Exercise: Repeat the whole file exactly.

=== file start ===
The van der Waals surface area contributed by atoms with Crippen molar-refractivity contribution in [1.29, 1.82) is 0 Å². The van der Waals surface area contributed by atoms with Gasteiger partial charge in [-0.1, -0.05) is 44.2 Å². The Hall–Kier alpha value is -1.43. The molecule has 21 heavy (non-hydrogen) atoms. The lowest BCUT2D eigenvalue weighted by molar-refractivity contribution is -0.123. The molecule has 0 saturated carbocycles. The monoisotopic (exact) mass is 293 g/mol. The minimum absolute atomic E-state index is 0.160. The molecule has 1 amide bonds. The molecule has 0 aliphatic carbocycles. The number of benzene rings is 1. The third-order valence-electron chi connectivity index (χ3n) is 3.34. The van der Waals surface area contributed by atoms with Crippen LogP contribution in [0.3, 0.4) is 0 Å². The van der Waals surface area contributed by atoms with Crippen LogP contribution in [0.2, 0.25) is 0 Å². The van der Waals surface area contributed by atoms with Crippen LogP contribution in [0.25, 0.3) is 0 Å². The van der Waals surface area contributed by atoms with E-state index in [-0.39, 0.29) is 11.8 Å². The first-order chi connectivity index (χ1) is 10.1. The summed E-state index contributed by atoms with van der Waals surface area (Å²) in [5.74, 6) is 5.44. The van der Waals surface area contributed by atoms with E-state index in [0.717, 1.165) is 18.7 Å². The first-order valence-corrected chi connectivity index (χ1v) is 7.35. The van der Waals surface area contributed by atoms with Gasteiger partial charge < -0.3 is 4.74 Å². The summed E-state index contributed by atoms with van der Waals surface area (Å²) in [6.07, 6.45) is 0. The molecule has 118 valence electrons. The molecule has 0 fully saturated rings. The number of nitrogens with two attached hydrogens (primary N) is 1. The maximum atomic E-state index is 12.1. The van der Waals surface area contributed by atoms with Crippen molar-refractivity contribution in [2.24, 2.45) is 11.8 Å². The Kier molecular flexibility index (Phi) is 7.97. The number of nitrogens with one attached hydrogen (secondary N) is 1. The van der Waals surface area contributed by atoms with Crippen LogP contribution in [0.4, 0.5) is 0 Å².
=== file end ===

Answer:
The van der Waals surface area contributed by atoms with Crippen molar-refractivity contribution in [1.29, 1.82) is 0 Å². The van der Waals surface area contributed by atoms with Gasteiger partial charge in [-0.1, -0.05) is 44.2 Å². The Hall–Kier alpha value is -1.43. The molecule has 21 heavy (non-hydrogen) atoms. The lowest BCUT2D eigenvalue weighted by molar-refractivity contribution is -0.123. The molecule has 0 saturated carbocycles. The monoisotopic (exact) mass is 293 g/mol. The minimum absolute atomic E-state index is 0.160. The molecule has 1 amide bonds. The molecule has 0 aliphatic carbocycles. The number of benzene rings is 1. The third-order valence-electron chi connectivity index (χ3n) is 3.34. The van der Waals surface area contributed by atoms with Crippen LogP contribution in [0.3, 0.4) is 0 Å². The van der Waals surface area contributed by atoms with Crippen LogP contribution in [0.2, 0.25) is 0 Å². The van der Waals surface area contributed by atoms with Crippen LogP contribution in [0.25, 0.3) is 0 Å². The van der Waals surface area contributed by atoms with E-state index in [-0.39, 0.29) is 11.8 Å². The first-order chi connectivity index (χ1) is 10.1. The summed E-state index contributed by atoms with van der Waals surface area (Å²) in [5.74, 6) is 5.44. The van der Waals surface area contributed by atoms with E-state index in [0.717, 1.165) is 18.7 Å². The first-order valence-corrected chi connectivity index (χ1v) is 7.35. The van der Waals surface area contributed by atoms with Gasteiger partial charge < -0.3 is 4.74 Å². The summed E-state index contributed by atoms with van der Waals surface area (Å²) in [6.07, 6.45) is 0. The molecule has 118 valence electrons. The molecule has 0 fully saturated rings. The number of nitrogens with two attached hydrogens (primary N) is 1. The maximum atomic E-state index is 12.1. The van der Waals surface area contributed by atoms with Crippen molar-refractivity contribution in [2.24, 2.45) is 11.8 Å². The Kier molecular flexibility index (Phi) is 7.97. The number of nitrogens with one attached hydrogen (secondary N) is 1. The van der Waals surface area contributed by atoms with Crippen LogP contribution in [0.4, 0.5) is 0 Å².